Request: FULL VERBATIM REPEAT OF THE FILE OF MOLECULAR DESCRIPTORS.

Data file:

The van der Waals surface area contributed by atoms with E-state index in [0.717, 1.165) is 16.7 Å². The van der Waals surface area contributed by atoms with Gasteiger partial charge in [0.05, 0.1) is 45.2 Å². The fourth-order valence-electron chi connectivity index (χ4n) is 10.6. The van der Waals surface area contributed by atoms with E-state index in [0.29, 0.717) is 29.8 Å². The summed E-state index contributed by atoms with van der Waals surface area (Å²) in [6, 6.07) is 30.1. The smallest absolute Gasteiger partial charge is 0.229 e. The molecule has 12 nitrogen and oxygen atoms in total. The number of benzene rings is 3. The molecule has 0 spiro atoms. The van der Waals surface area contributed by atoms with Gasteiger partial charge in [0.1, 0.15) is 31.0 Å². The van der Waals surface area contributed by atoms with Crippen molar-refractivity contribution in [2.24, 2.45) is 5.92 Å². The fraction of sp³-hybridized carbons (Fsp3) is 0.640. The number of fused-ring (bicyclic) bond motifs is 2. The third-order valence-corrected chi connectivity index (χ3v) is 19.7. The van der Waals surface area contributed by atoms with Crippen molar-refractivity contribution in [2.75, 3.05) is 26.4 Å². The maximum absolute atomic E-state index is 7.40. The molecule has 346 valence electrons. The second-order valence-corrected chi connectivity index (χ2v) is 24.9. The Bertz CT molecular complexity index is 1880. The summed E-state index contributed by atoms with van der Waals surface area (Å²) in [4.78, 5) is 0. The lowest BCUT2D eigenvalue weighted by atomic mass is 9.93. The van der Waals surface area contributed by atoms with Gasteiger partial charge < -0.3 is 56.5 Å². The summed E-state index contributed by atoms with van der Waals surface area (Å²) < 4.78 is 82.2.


The van der Waals surface area contributed by atoms with E-state index in [0.717, 1.165) is 16.7 Å². The van der Waals surface area contributed by atoms with Gasteiger partial charge in [0.05, 0.1) is 45.2 Å². The fourth-order valence-electron chi connectivity index (χ4n) is 10.6. The van der Waals surface area contributed by atoms with E-state index in [0.29, 0.717) is 29.8 Å². The summed E-state index contributed by atoms with van der Waals surface area (Å²) in [6, 6.07) is 30.1. The smallest absolute Gasteiger partial charge is 0.229 e. The molecule has 12 nitrogen and oxygen atoms in total. The number of benzene rings is 3. The molecule has 0 spiro atoms. The van der Waals surface area contributed by atoms with Gasteiger partial charge in [0.1, 0.15) is 31.0 Å². The van der Waals surface area contributed by atoms with Crippen molar-refractivity contribution in [2.24, 2.45) is 5.92 Å². The fraction of sp³-hybridized carbons (Fsp3) is 0.640. The number of fused-ring (bicyclic) bond motifs is 2. The third-order valence-corrected chi connectivity index (χ3v) is 19.7. The van der Waals surface area contributed by atoms with Crippen molar-refractivity contribution in [2.75, 3.05) is 26.4 Å². The maximum absolute atomic E-state index is 7.40. The molecule has 346 valence electrons. The second-order valence-corrected chi connectivity index (χ2v) is 24.9. The Bertz CT molecular complexity index is 1880. The summed E-state index contributed by atoms with van der Waals surface area (Å²) in [4.78, 5) is 0. The lowest BCUT2D eigenvalue weighted by atomic mass is 9.93. The van der Waals surface area contributed by atoms with Gasteiger partial charge < -0.3 is 56.5 Å². The summed E-state index contributed by atoms with van der Waals surface area (Å²) < 4.78 is 82.2.